Biel A. Trail Guide to the Body. 3rd Ed. Boulder, CO: Books of Discovery; 2005.

Distefano LJ, et al. “Gluteal Muscle Activation During Common Therapeutic Exercises.” Journal of Orthopaedic & Sports Physical Therapy. 2009. Vol. 39. No. 7. 532-540.

Drake RL, Vogl W, Mitchell AWM. Gray’s Anatomy for Students. 1st Ed. Philadelphia, PA: Elsevier Churchill Livingstone; 2005.
Fredericson M, Cookingham CL, Chaudharis AM, Dowdell BC, Oestreicher N, Sahrmann SA. “Hip abductor weakness in distance runners with iliotibial band syndrome.” Clin J Sports Med. 2000; 10:169-175.

Friel K, McLean N, Myers C, Caceres. “Ipsilateral hip abductor weakness after inversion ankle sprain.” J Athl Train. 2006; 41(1):74-78.

Henriksen M, Aaboe J, Simonsen EB, Alkjaer T, Bliddal H. “Experimentally reduced hip abductor function during walking: Implications for knee joint loads.” J Biomech. Accepted March 11, 2009, not yet in print.

Ireland ML, Wilson JD, Ballantyne BT, Davis IM. “Hip Strength in females with and without patellofemoral pain.” J Orthop Sports Phys Ther. 2003. 33(11):671-6.

Janda V. 1987. “Muscles and motor control in low back pain: Assessment and management.” In  Twomey LT(Ed.) Physical therapy of the low back. Churchill Livingstone: New York. Pg. 253-278.

Khaund R, Flynn SH. “Illiotibial Band Syndrome: A Common Source of Knee Pain.” Am Fam Physician. 2005; 71(8):1545-1550.

Nadler SF, Malanga GA, Feinberg JH, Prybicien M, Stitik TP, DePrince M. “Relationship between hip muscle imbalance and occurrence of low back pain in collegiate athletes: a prospective study.” Am J Phys Med Rehabil. 2001; 80(8):572-577.

Nakagawa TH, Muniz TB, Marche Baldon RM, Maciel CD, Menezes Reiff RD, Serrao FV. “The effect of additional strengthening of hip abductor and lateral rotator muscles in patellofemoral pain syndrome: a randomized controlled pilot study.” Clin Rehabil. 2008; 22: 1051-1060.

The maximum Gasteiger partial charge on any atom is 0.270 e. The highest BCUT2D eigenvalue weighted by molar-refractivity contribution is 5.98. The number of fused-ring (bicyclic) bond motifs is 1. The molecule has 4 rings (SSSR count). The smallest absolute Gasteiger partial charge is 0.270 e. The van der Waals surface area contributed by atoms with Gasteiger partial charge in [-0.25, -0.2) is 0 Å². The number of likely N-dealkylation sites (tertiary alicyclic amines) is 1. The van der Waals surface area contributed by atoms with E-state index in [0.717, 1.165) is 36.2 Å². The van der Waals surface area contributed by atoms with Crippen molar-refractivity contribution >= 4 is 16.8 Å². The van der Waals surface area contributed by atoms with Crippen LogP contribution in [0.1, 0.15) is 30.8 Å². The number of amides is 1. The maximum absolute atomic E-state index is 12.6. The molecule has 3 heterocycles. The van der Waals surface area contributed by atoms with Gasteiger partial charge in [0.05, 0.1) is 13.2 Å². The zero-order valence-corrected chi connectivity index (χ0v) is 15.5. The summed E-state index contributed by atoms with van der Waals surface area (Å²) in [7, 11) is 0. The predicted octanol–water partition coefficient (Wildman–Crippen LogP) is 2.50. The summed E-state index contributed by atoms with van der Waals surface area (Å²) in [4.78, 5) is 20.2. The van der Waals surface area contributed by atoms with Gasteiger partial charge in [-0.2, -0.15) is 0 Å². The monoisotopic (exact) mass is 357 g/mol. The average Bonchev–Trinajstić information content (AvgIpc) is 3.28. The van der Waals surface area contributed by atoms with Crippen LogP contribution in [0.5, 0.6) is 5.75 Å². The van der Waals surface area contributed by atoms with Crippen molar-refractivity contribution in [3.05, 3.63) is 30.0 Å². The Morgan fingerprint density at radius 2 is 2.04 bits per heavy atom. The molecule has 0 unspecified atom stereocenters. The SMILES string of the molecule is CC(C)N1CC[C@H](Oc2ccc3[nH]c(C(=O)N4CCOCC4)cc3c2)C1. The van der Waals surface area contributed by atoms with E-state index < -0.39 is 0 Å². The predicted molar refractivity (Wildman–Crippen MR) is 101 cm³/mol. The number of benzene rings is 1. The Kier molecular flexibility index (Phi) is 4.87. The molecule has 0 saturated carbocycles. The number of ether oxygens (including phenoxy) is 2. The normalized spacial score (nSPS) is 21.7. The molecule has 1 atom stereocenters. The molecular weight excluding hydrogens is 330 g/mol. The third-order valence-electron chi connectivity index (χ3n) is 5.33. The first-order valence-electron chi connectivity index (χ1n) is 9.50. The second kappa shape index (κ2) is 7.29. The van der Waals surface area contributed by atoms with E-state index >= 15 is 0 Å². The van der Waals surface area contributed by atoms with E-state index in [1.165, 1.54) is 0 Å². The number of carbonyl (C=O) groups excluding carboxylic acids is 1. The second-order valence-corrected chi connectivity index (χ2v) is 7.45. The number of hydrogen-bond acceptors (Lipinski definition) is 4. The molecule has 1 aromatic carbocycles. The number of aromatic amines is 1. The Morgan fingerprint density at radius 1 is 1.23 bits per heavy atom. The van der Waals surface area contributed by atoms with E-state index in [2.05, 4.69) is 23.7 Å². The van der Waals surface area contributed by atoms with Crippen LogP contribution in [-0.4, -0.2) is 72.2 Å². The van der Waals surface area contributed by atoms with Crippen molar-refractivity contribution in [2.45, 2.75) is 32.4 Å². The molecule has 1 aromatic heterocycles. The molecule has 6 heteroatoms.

Nelson-Wong E, Gregory DE, Winter DA, Callaghan JP. “Gluteus medius muscle activation patterns as a predictor of low back pain during standing.” Clin Biomech. 2008; 23:545-553.

Page, P. Frank C. The Janda Approach to Chronic Musculoskeletal Pain.

Presswood L, Cronin J, Keogh JWL, Whatman C. “Gluteus Medius: Applied Anatomy, Dysfunction, Assessment, and Progressive Strengthening.” Strength and Conditioning Journal. 2008; 30(5): 41-53.

Sahrmann. Diagnosis and Treatment of Movement Impairment Syndromes.

Sherrington CS. 1907. “On reciprocal innervations of antagonistic muscles.” Proc R Soc Lond [Biol] 79B:337.

Shimokochi Y, Shultz SJ. “Mechanisms of noncontact anterior cruciate ligament injury.” J Athl Train. 2008; 43(4):396-408.

Souza RB, Draper CE, Fredericson M. Powers CM. “Femur Rotation and Patellofemoral Joint Kinematics: A Weight-Bearing Magnetic Resonance Imaging Analysis.” Journal of Orthopedic & Sports Physical Therapy. 2010. Vol 40:5. 277-285.

Starky C, Ryan J. Evaluation of Orthopedic and Athletic Injuries. 2nd Ed. Philadelphia, PA: F. A. Davis Company; 2002.

Umphred DA, Byl N, Lazaro RT, Roller M. 2001. “Interventions for neurological disabilities.” In Neurological Rehabilitation (Umphred DA, ed) 4th ed. Mosby: St. Louis. 56-134.

Wilson E. “Core Stability: Assessment and Functional Anatomy of the Hip Abductors.” Strength Cond J. 2005; 27(2):21-23.

Topics: Art Horne, Health & Wellness

An Interview With Legendary Coach, Tom Murphy by Art Horne

Posted by Boston Sports Medicine and Performance Group on Oct 24, 2010 11:58:00 AM

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by Art Horne

Coach Murphy, you won over 600 basketball games (602-263) while you were at Hamilton College.  Besides the natural ability to put the ball in the basket, what physical qualities did you look for while recruiting players at Hamilton and now at Northeastern University?

• Quickness: can they change direction quickly? Closeout on a shooter? Are they able to pressure the ball during a full-court press and then get to their next assignment?
• Hand-eye coordination: are they able to handle bad passes? Can they catch and handle the good passes as well as make good passes to their teammates?
• Foot speed: and how well they move their feet.  Can they open their hips and swing their feet around to establish position? Can they recover and defend after being crossed-over?